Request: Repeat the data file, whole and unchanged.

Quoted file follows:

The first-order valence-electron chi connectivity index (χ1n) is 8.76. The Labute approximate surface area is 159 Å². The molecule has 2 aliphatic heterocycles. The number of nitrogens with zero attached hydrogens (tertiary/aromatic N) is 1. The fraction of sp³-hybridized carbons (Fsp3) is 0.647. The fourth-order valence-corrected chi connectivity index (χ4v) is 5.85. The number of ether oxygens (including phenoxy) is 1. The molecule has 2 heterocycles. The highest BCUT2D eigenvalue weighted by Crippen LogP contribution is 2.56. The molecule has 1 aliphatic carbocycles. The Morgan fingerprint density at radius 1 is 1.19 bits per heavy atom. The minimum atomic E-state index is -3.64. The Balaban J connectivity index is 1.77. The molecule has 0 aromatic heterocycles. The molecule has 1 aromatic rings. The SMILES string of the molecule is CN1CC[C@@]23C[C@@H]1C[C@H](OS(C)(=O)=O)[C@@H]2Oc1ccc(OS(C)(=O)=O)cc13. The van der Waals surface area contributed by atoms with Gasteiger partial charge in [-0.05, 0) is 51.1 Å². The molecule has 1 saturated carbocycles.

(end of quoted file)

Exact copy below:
The first-order valence-electron chi connectivity index (χ1n) is 8.76. The Labute approximate surface area is 159 Å². The molecule has 2 aliphatic heterocycles. The number of nitrogens with zero attached hydrogens (tertiary/aromatic N) is 1. The fraction of sp³-hybridized carbons (Fsp3) is 0.647. The fourth-order valence-corrected chi connectivity index (χ4v) is 5.85. The number of ether oxygens (including phenoxy) is 1. The molecule has 2 heterocycles. The highest BCUT2D eigenvalue weighted by Crippen LogP contribution is 2.56. The molecule has 1 aliphatic carbocycles. The Morgan fingerprint density at radius 1 is 1.19 bits per heavy atom. The minimum atomic E-state index is -3.64. The Balaban J connectivity index is 1.77. The molecule has 0 aromatic heterocycles. The molecule has 1 aromatic rings. The SMILES string of the molecule is CN1CC[C@@]23C[C@@H]1C[C@H](OS(C)(=O)=O)[C@@H]2Oc1ccc(OS(C)(=O)=O)cc13. The van der Waals surface area contributed by atoms with Gasteiger partial charge in [-0.05, 0) is 51.1 Å². The molecule has 1 saturated carbocycles.